The Canadian Opera Company brings Queen Elizabeth I’s later years to life in Roberto Devereux at Toronto’s Four Seasons
Roberto Devereux by Gaetano Donizetti tells the story of the tragic end to the celebrated rein of Elizabeth the First. The set for the Canadian Opera Company’s 2014 production is a reconstruction of the historic Globe Theatre. During the overture, surtitles were used to provide the audience with historical context and the audience was treated to a charming tableau wherein Shakespeare directs the Queen herself in a production of A Midsummer Night’s Dream.
Robert Devereux was reputed to be the Queen’s love interest later on in life. He became a favourite at court after the death of his stepfather, Robert Dudley, the Earl of Leicester and the purported love of the Queen’s life. At the beginning of this opera Devereux, the Earl of Essex has been accused of treason. The Queen has agreed to stay his execution – if he will only profess his love for her.
I loved the use of costumes in this production, and not just because Elizabethan attire is striking and beautiful. The interplay of strength and vulnerability in the Queen’s character was cleverly communicated by wardrobe. At times she appeared in regal, colourful and commanding period attire, complete with elaborate powdered wigs and powder. At times when the character was at her most vulnerable and despairing she was laid almost bear in a sheer nightgown and disheveled, sparse hair that had clearly fallen prey to the ravages of age.
Donizetti is one of the key figures in early 19th Century Italian opera. The music in operas from this era is generally light, pleasing to the ear and features long, florid, melodic lines. At times orchestration falls away completely and singers are given an opportunity to showcase their virtuosity with intricate, unaccompanied passages known as cadenzas. Cadenzas can be highly improvisatory and rhythmically free. This can create some ensemble challenges when the orchestra comes back in. While the opening night performance had not resolved all of these challenges, the audience did get to experience some truly remarkable singing.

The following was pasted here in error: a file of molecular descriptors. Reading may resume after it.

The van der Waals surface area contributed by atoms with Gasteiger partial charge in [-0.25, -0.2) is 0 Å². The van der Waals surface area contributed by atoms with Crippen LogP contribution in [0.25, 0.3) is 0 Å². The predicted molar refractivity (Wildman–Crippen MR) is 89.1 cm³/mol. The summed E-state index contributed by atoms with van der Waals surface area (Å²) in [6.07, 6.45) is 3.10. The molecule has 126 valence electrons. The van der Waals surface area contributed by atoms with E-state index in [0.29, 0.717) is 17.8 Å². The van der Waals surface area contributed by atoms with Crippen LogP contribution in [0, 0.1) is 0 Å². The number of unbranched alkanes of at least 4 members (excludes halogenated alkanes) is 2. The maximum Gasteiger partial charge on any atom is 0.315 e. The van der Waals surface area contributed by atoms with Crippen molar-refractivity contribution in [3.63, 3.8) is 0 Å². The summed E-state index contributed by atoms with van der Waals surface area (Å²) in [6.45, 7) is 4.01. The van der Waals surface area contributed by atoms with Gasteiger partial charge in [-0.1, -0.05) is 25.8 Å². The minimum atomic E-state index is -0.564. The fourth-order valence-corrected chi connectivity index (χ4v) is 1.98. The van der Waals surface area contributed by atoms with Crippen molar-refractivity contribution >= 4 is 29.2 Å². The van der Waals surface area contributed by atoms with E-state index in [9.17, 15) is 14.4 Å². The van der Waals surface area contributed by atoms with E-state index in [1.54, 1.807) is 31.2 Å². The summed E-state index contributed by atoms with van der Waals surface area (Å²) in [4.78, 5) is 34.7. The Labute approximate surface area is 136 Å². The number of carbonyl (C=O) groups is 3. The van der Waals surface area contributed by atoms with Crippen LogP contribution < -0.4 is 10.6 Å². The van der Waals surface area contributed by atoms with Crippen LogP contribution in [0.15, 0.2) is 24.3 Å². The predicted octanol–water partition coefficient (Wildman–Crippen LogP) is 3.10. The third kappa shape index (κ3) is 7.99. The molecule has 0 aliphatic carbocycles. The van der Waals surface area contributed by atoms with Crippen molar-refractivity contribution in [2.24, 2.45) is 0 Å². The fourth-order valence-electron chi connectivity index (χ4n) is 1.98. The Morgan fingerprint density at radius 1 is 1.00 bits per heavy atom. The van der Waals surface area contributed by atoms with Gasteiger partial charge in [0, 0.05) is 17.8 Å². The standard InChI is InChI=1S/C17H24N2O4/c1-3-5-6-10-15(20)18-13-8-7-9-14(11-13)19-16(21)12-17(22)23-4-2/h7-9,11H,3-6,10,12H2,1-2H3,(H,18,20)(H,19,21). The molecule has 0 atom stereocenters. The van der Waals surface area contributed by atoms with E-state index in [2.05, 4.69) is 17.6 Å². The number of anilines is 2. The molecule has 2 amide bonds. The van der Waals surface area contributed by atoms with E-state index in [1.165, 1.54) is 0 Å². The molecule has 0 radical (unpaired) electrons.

Tenor Leonardo Capalbo in the title role looked and sounded the part of the daring romantic hero. His voice has a captivating mix of youthful vitality and rich colour. Soprano Sondra Radvanovsky as Queen Elizabeth has a laudable evenness of tone and extraordinary control throughout her impressive range. The timber of her voice is malleable enough to capture the highs and lows of the character. Mezzo-Soprano Allyson McHardy’s voice has a dark resonance that was just right for he part of the tragic heroine. She is also blessed with an instrument that is both weighty and agile, a perfect combination for a dramatic role in this style of opera. It is always a pleasure to hear baritone Russell Braun perform. I have never seen him play a villain before and was deeply impressed by his ability to infuse his naturally sweet voice with a menacing edge. My companion was particularly engaged by the virtuosity demonstrated by Ms. McHardy and Ms. Radvanovsky.
Popular culture is understandably fascinated by the tale of the imposing, fearlessly single queen who led her country through a Golden Age. The story is based on actual events and provided some interesting insights into this important historical figure. Despite my academic interest, I did not find myself getting as emotionally involved in the characters as I thought I might. I did thoroughly enjoy the music, the period set and costumes and the insight into how Elizabeth the First was seen in the early 19th Century.
- Roberto Devereux is playing until May 21 at Four Seasons Centre for the Performing Arts (145 Queen Street West)
- Show times are 7:30 PM on April 29 and May 3, 15, and 21 with additional matinees on May 10 at 4:30 PM and May 18 at 2 PM
- Ticket prices range from $45 – $365. Patrons under 30 can purchase tickets for $22 or $35 here.
- Tickets are available online, or through the box office at 416-363-8231 (long distance 1-800-250-4653)
Photo of Sondra Radvanovsky and Leonardo Capalbo by Michael Cooper